Friday, October 11, 2013

Deconstructed Screen Printing, Part 1



The black stripes on screen prior to
printing the fabric.  So simple and I got
13 or 15 prints of the fabric. 
Black striped fabric on a heavy white
cotton knit.


I spent 3 weeks at the end of September doing deconstructed screen printing after not doing it for 5 years (took Kerr Grabowski's workshop with SDA in Detroit in March 2008) so I spent a lot of time trying to decipher my copious notes and reacquainting myself with Kerr's handouts.  It took me at least a day to find "my path" and what I wanted to print, the colors (love pink too much...), and how to achieve it.

Almost all of these fabric samples are on cotton or rayon knits.  I use knits almost exclusively for my tall, freestanding one-of-a-kind dolls, such as the Pisces Woman (see previous posts of Pisces Women using deconstructed screen printed knits).  I love printing and painting on knits because they already are cushy and usually don't need to be tacked down (only the jersey knits which tend to roll at the edges).  

Also, I use ALL (and I mean all ) of the dye that's on the screen so there's nothing left.  I go back into other prints that seem to be too blank or lacking pattern and use up all the dye from whatever screen I'm using.  This creates multiple possibilities that you can't get from one screen.  I put dye patterns/images on all of the screen I have (6 or 7?) and then go through and use them all up.  Isn't the first image a gas!!  It's on white rayon knit with multiple screens: leftover black stripes, black dots, fuchsia and orange painting.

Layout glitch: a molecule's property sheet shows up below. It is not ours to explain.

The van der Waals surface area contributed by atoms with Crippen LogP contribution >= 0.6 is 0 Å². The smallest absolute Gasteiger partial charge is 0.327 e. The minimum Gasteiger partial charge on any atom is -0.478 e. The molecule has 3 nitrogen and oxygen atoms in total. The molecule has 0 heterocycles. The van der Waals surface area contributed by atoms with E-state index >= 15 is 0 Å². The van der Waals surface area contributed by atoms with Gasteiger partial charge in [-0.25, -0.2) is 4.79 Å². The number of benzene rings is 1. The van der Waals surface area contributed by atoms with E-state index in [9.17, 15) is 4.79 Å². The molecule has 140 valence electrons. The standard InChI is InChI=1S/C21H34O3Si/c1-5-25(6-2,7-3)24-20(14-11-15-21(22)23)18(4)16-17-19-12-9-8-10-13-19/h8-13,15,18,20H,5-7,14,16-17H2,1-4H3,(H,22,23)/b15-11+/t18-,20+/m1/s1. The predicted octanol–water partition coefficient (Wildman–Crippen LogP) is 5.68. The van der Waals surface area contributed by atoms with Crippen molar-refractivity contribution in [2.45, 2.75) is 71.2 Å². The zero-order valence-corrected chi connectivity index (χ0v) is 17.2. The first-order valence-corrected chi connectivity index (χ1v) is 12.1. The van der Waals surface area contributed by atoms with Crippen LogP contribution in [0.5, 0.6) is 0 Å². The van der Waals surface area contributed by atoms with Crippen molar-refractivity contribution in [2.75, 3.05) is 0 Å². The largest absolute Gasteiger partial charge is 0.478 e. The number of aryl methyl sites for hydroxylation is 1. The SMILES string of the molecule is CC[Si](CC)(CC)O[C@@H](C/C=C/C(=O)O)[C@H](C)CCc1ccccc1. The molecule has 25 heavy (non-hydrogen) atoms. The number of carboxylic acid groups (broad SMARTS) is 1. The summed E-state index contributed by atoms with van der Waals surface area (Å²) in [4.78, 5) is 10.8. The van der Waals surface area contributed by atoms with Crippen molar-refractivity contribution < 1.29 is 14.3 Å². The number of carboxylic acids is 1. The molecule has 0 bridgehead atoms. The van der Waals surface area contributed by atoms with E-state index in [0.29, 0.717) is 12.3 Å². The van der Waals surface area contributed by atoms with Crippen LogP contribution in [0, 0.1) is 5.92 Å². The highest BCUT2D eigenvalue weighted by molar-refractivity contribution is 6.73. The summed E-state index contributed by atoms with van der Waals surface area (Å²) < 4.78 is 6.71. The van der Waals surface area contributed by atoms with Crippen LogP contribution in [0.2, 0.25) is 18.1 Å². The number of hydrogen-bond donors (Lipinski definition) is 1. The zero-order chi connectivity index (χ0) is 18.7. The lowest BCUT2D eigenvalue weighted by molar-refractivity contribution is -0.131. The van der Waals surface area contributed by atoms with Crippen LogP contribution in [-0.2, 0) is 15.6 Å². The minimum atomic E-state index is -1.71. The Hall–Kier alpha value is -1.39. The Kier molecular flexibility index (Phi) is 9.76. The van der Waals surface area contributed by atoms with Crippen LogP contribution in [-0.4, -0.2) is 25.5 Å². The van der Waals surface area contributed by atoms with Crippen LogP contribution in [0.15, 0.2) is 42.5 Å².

Unfortunately, I should have done a trial steaming or batching on the very first group.  Batching doesn't seem too work well for me since nowhere in my house or even in my car do I get a constant 70 degrees for 12-24 hours.  I did put the first batch in my van's back (benches always are removed) but of course I had to use the van the next day and had to remove the boards with the plastic covered fabric.  

I did try the oven "steaming" method which worked very well:  Preheated at 285 degrees; pan of very hot tap water in the bottom; cotton fabric encased in pellon envelopes and rolled into a loose spiral; "baked" for 30 mins., unrolled and rerolled as well as turn up side down, and "baked" for another 30 mins.  (Thank you, Holly Brachmann for all the information in your "Surface Designer's Handbook.")  Very little dye was lost and this was the last of the black striped fabric.  On the steamed black stripes (galvanized metal garbage can steamer with propane heater below), the washed fabric on some of them did get wet at the bottom and lost lots of dye (maybe not the steaming; maybe I forgot the activator in the release paste since I didn't soda soak the fabrics).  These black striped fabrics actually turned dark purple (or was that from the reddish navy dye...).  As you can tell this was definitely not scientific in any way.  I do wish I had taken images of the first screens and kept track of what worked when.  Oh well, I have a HUGE pile of fabric now and I love all of it.

Pre-resisted crystal pattern (acrylic paint on screen) with
fuchsia dye on indigo dyed lavender-blue knit.
Pre-resisted spirals (acrylic paint on screen) with black dye
on indigo dyed cotton knit.
Orange-red texture from bubble-wrap with
yellow on white rayon knit.
Black dots on indigo dyed turquoise striped knit.

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